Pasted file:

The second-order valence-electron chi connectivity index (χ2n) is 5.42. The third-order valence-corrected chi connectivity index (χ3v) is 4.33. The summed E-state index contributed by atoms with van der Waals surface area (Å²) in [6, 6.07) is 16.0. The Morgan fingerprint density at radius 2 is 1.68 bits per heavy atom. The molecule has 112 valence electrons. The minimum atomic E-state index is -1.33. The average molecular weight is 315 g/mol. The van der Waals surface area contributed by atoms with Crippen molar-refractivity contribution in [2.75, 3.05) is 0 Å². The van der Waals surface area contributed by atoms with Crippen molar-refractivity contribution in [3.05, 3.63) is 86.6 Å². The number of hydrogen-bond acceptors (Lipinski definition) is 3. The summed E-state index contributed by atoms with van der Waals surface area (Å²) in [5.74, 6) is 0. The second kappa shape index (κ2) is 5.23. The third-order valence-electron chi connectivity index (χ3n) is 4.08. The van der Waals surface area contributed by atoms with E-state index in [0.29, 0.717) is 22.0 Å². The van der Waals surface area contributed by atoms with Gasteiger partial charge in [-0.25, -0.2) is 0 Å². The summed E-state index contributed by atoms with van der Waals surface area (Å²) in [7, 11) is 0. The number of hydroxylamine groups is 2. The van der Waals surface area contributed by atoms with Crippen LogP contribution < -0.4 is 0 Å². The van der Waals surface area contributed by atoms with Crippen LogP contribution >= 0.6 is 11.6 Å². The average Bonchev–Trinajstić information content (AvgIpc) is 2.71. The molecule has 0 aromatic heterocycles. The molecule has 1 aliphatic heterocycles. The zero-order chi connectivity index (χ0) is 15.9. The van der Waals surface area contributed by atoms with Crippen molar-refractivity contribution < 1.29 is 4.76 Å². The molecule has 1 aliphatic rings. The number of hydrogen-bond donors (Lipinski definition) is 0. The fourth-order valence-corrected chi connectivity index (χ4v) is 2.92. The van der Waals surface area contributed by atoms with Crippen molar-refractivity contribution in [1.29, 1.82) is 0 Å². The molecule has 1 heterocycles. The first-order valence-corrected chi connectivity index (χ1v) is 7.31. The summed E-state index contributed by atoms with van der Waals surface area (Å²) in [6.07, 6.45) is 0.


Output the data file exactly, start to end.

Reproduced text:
The second-order valence-electron chi connectivity index (χ2n) is 5.42. The third-order valence-corrected chi connectivity index (χ3v) is 4.33. The summed E-state index contributed by atoms with van der Waals surface area (Å²) in [6, 6.07) is 16.0. The Morgan fingerprint density at radius 2 is 1.68 bits per heavy atom. The molecule has 112 valence electrons. The minimum atomic E-state index is -1.33. The average molecular weight is 315 g/mol. The van der Waals surface area contributed by atoms with Crippen molar-refractivity contribution in [2.75, 3.05) is 0 Å². The van der Waals surface area contributed by atoms with Crippen molar-refractivity contribution in [3.05, 3.63) is 86.6 Å². The number of hydrogen-bond acceptors (Lipinski definition) is 3. The summed E-state index contributed by atoms with van der Waals surface area (Å²) in [5.74, 6) is 0. The second kappa shape index (κ2) is 5.23. The third-order valence-electron chi connectivity index (χ3n) is 4.08. The van der Waals surface area contributed by atoms with E-state index in [0.29, 0.717) is 22.0 Å². The van der Waals surface area contributed by atoms with Gasteiger partial charge in [-0.25, -0.2) is 0 Å². The summed E-state index contributed by atoms with van der Waals surface area (Å²) in [7, 11) is 0. The number of hydroxylamine groups is 2. The van der Waals surface area contributed by atoms with Crippen LogP contribution < -0.4 is 0 Å². The van der Waals surface area contributed by atoms with Crippen LogP contribution >= 0.6 is 11.6 Å². The average Bonchev–Trinajstić information content (AvgIpc) is 2.71. The molecule has 0 aromatic heterocycles. The molecule has 1 aliphatic heterocycles. The zero-order chi connectivity index (χ0) is 15.9. The van der Waals surface area contributed by atoms with Crippen molar-refractivity contribution < 1.29 is 4.76 Å². The molecule has 1 aliphatic rings. The number of hydrogen-bond donors (Lipinski definition) is 0. The fourth-order valence-corrected chi connectivity index (χ4v) is 2.92. The van der Waals surface area contributed by atoms with Crippen molar-refractivity contribution in [1.29, 1.82) is 0 Å². The molecule has 1 heterocycles. The first-order valence-corrected chi connectivity index (χ1v) is 7.31. The summed E-state index contributed by atoms with van der Waals surface area (Å²) in [6.07, 6.45) is 0.